In all such cases passengers can be financially compensated up to €600 and the price of the flight ticket doesn’t matter. Once I chose this for my topic, I started researching about it. The findings were unbelievable.
I found out that 85% of aviation passengers do not know about their rights, and they don’t claim their money when a flight issue occurs. This discovery was so shocking for me that I started searching whether there were any claiming agencies who were helping people regarding this on the market.
I discovered there were, but they helped only two percent of all passengers that had dealt with problem. That was super interesting to me because I couldn’t understand how that was possible. So, I started speaking with real people in my life and I saw that there was this huge gap - nobody is listening to the problems of aviation passengers, but everybody tells them the solution.
The funniest fact is that a month before presenting my final work, my flight was delayed, and I had to claim my compensation. I saw first-hand how tricky being in this situation can be. After receiving my bachelor’s degree, I went to the US to work as a lifeguard. During that summer, three of my very good friends contacted me that they had had some flight issues, and I was thinking is anyone helping other people that have had the same issues as my friends?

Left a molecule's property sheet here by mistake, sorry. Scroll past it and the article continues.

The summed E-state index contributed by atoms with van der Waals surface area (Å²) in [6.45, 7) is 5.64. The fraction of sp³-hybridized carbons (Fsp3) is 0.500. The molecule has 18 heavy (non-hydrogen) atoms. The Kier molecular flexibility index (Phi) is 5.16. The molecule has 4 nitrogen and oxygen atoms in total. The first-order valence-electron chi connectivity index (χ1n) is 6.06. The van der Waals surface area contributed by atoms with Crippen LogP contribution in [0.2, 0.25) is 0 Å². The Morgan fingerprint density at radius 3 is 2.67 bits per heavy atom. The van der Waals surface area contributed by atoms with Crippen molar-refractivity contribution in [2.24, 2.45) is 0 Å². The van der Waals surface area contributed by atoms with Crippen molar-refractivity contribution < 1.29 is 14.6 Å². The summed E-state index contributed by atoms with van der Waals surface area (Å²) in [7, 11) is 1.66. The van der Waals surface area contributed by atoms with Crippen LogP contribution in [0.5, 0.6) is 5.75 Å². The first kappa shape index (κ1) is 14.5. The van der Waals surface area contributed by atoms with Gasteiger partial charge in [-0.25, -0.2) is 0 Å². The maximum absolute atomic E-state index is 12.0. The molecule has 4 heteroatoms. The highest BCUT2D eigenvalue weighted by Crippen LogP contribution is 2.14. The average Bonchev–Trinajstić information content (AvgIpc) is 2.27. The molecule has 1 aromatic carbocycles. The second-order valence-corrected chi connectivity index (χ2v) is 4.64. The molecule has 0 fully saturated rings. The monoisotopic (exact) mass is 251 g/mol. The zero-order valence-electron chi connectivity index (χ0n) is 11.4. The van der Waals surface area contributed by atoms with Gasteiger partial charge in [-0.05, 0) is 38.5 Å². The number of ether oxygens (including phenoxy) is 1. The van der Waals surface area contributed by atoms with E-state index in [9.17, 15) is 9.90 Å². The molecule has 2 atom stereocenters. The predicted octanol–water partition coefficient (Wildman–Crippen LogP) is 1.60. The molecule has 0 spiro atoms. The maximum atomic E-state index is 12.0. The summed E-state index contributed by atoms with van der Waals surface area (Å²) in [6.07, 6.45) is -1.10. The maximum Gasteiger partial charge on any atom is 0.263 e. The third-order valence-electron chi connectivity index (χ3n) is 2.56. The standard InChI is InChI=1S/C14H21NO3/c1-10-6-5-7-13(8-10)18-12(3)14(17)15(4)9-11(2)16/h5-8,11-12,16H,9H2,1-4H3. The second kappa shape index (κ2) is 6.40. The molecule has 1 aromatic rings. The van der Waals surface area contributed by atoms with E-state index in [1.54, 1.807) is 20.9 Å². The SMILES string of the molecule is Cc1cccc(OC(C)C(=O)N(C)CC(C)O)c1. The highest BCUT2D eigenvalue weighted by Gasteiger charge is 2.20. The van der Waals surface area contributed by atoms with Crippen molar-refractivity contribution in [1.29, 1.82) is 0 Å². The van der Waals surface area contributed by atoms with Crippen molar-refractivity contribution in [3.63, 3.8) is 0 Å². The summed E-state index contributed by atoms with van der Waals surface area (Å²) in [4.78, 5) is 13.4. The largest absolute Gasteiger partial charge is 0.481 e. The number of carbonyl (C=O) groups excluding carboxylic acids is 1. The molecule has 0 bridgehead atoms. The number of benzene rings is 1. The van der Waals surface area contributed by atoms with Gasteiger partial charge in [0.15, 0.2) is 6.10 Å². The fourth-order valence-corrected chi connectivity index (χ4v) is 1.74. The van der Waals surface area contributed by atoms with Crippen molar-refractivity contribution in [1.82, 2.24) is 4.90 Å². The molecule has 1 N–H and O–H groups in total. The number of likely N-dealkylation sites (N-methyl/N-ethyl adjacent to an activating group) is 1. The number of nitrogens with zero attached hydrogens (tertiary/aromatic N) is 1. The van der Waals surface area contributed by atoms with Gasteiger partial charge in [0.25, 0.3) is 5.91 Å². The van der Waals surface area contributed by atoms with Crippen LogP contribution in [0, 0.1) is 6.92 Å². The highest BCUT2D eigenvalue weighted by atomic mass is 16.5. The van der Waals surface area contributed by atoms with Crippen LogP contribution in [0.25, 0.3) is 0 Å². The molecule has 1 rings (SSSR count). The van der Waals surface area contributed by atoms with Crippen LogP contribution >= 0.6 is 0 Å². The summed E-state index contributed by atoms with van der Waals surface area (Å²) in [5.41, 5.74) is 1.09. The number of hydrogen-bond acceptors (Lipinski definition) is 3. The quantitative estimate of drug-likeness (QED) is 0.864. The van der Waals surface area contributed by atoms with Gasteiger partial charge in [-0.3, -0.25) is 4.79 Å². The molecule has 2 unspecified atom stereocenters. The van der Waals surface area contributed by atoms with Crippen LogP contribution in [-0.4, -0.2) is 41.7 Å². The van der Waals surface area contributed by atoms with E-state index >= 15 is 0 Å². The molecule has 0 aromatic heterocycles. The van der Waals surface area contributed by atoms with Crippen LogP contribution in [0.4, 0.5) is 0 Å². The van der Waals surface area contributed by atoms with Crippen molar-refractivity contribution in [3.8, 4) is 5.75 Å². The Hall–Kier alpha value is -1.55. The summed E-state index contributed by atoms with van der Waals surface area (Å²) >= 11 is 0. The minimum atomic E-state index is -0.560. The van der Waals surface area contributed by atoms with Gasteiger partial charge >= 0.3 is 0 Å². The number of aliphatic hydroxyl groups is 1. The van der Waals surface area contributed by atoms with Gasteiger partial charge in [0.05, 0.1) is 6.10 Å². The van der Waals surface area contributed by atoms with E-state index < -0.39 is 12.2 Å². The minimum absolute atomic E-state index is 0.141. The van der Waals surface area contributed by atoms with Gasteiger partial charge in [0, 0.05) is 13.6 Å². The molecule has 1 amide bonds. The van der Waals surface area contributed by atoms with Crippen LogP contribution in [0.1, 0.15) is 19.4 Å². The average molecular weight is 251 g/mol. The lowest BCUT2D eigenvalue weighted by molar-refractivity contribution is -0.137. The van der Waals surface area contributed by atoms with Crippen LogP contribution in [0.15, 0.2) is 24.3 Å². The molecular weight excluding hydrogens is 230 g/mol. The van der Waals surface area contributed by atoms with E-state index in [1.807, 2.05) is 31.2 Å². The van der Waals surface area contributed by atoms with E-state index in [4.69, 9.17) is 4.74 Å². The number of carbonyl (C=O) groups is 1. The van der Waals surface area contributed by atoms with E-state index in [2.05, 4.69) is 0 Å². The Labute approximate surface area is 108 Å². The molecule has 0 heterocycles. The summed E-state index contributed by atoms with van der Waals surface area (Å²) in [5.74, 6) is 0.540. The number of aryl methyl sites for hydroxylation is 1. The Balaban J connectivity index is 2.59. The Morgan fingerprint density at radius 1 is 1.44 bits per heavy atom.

Who helps the people who don’t have a friend with the knowledge regarding these things? So, I cancelled my plans to travel with my best friends after our summer job was over and I applied for BSEEN program at UCB. This one-week program had started one week before my first master’s degree semester started. Thanks to this program I registered my business and got mentors with whom I spoke each month.
During my master’s degree, I spoke with people in the field of aviation, working on the idea how to help all the people who have some issue or problem.
Were you alone?
Yes, I was doing everything by myself because, to be honest, I had never thought that setting up a business is made by a billion to-dos. But I think that’s normal, as I had no experience with starting a business before. In the early start, I didn’t even try to find co-founders, I just tried to understand what the word entrepreneur even meant. I attended workshops, networking sessions and was talking to other people who were also starting their first business.